Tuesday, August 27, 2013

Investors Seek Havens

Oil, Treasurys and Gold Surge as Investors Seek Havens

Prospects of International Military Action in Syria Rattle Markets

The prospect of a U.S. military strike against Syria rattled global financial markets Tuesday, with investors selling shares and bidding up the prices of crude oil, gold and government bonds in an effort to reduce risk.
The Dow Jones Industrial Average shed 158 points, or 1%, to 14788 in midafternoon trading. The S&P 500 stock index was down 1.5% to 1632. Oil futures rose about 3% and gold 2%, while the yield on the 10-year U.S. Treasury note tumbled to 2.722%. Emerging-market currencies fell, adding to a recent selloff amid concerns about the pace of central-bank stimulus.
Global stock markets retreated and oil prices hit a six-month high as investors shifted out of risky assets ahead of a possible U.S. military strike against Syria. Energy markets reporter Dan Strumpf reports on the News Hub. Photo: AP.
Tuesday's tumult came as the Arab League said Syria had used chemical weapons against its population. The U.S. Defense Department has presented military options to President Barack Obama, and defense officials have said the U.S. is considering cruise-missile strikes from Navy ships in the Mediterranean.

The possibility of a U.S. military response is the latest challenge for investors already contending with the pending wind-down of the U.S. Federal Reserve's long-standing stimulus program and possible showdowns over the budget and the U.S. debt ceiling in Washington this fall.
The broad retreat underscores the hefty psychological impact of turmoil in the Middle East at a time of broad uncertainty over asset prices. The move echoed the stock-market pullback that accompanied the bombing campaign in Libya in 2011 and the U.S. invasion of Iraq in 2003.
"Markets don't like these kinds of big events that are unforeseen," said Mark Sorgenfrei, vice president for Waddell & Associates, which oversees about $700 million in Memphis, Tenn. "Any time there's disruption from a military standpoint, markets worry about how that's going to have a spillover effect, especially in an area as volatile as the Middle East and especially an area that has as much impact on the energy markets."

The action followed a slump in Middle East stocks. Dubai's main DFM General Index sank 7%, while Saudi Arabia's Tadawul Index closed 4.1% lower.
Gold prices rose 2% to a three-month high of $1,420.60 a troy ounce. Benchmark 10-year Treasurys were up increased by 23/32 in price, the third consecutive day of higher prices.
In the U.S., financial and industrial stocks were the weakest sectors, while utilities edged higher. Within the Dow, Microsoft MSFT -2.61% fell 2.6% and Bank of America BAC -2.62% lost 2.4% to pace declines in 29 of 30 components.

Emerging-market currencies fell sharply, particularly for countries with current-account deficits, which are likely to be hardest hit by higher oil prices. The Turkish lira slid 2.2% to a record low of 2.0407 per dollar Tuesday. The Indian rupee, meanwhile, dived 3.6% to 66.63 a dollar, after hitting a record low earlier in the session. Both countries are net importers of oil.
The prospect of U.S. intervention overseas has knocked markets off-kilter in the past.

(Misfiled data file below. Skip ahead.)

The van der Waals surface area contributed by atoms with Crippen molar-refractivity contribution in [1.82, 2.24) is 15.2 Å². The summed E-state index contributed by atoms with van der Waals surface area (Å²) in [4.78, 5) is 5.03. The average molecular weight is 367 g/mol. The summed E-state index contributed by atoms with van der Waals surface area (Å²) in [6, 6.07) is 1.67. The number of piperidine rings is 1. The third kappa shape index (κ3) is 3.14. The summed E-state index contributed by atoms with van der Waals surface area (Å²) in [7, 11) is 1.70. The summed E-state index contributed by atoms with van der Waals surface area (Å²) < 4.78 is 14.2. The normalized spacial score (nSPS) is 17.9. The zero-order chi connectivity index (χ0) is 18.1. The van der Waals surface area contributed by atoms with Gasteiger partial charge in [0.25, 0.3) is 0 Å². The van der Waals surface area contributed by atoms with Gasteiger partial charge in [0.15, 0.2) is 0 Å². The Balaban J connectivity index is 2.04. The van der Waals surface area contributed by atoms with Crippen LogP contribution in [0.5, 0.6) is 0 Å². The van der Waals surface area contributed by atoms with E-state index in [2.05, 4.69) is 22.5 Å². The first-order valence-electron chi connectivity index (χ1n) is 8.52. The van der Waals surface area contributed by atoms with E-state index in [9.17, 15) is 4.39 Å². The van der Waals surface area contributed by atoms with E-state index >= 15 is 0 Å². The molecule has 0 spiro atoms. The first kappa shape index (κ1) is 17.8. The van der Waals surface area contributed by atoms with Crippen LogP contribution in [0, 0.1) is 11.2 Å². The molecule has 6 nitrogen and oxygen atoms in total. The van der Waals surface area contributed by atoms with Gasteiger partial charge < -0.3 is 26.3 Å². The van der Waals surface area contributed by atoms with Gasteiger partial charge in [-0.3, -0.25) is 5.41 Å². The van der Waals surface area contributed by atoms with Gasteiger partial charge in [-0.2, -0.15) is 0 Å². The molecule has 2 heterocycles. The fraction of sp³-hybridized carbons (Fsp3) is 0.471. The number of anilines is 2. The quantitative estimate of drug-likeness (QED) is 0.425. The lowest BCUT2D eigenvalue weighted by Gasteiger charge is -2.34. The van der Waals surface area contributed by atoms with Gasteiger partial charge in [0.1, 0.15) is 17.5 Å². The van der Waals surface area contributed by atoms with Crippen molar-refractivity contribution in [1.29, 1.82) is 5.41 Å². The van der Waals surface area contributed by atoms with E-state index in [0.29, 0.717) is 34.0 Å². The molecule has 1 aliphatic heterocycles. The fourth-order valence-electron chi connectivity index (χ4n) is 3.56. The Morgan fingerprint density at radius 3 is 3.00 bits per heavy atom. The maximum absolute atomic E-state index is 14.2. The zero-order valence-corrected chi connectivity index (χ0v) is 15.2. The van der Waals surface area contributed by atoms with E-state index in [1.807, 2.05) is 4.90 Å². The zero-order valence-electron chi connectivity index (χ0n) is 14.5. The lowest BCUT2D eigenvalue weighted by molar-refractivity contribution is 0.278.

"The problem with events like this is they're very hard to handicap," said Russ Koesterich, chief market strategist at BlackRock Inc., BLK -3.92% which oversees about $3.8 trillion. "I don't know anyone that has a good feeling for what's going to happen on the ground in Syria ... so the knee-jerk reaction is to back off a bit."

[image] Reuters
Syrian Foreign Minister Walid al-Moallem speaks Tuesday. He said Syria's military action will continue.

Among concerns surrounding a wider Syrian conflict is its potential impact on oil prices. Brent crude for October delivery rose $3.55, or 3.2%, to a six-month high of $114.28 a barrel on the ICE Futures Europe exchange Tuesday. Crude-oil futures on the New York Mercantile Exchange gained $3.09 a barrel, or 2.9%, to $109.01, their highest in 18 months.
Syria itself isn't a major oil producer, but analysts say there remains the possibility of a wider regional conflict, particularly given the recent turmoil in Egypt and sectarian fighting in Iraq.
Investors are also wary because oil prices are already so high. When the U.S. invaded Iraq in 2003, oil was costing less than $40 a barrel. Today, crude commands nearly $110 a barrel in the U.S.
Economists worry about high oil prices because they translate into higher costs and reduced spending throughout the economy. Ethan Harris, co-head of global economics at Bank of America, estimates that every $10-a-barrel rise in oil prices correlates with a roughly quarter-percentage-point reduction in gross-domestic-product growth over the course of a year. Oil prices have risen more than $12 since the start of July.
The increase in crude prices is worrisome following other recent data that suggest the U.S. recovery remains on shaky footing. This week, investors were dealt weaker-than-expected readings on orders for durable goods and new home sales in the U.S., noted Mr. Harris.
These factors could give the Federal Reserve pause when it meets next month to weigh the wind-down of its $85-billion-a-month bond-purchase program, Mr. Harris said.
"In the spring, we seemed to be weathering the fiscal shock reasonably well," Mr. Harris said. "It seems to me like we're entering another risky period."
—Maria Abi-Habib and Sam Dagher contributed to this article. Write to Dan Strumpf at daniel.strumpf@wsj.com

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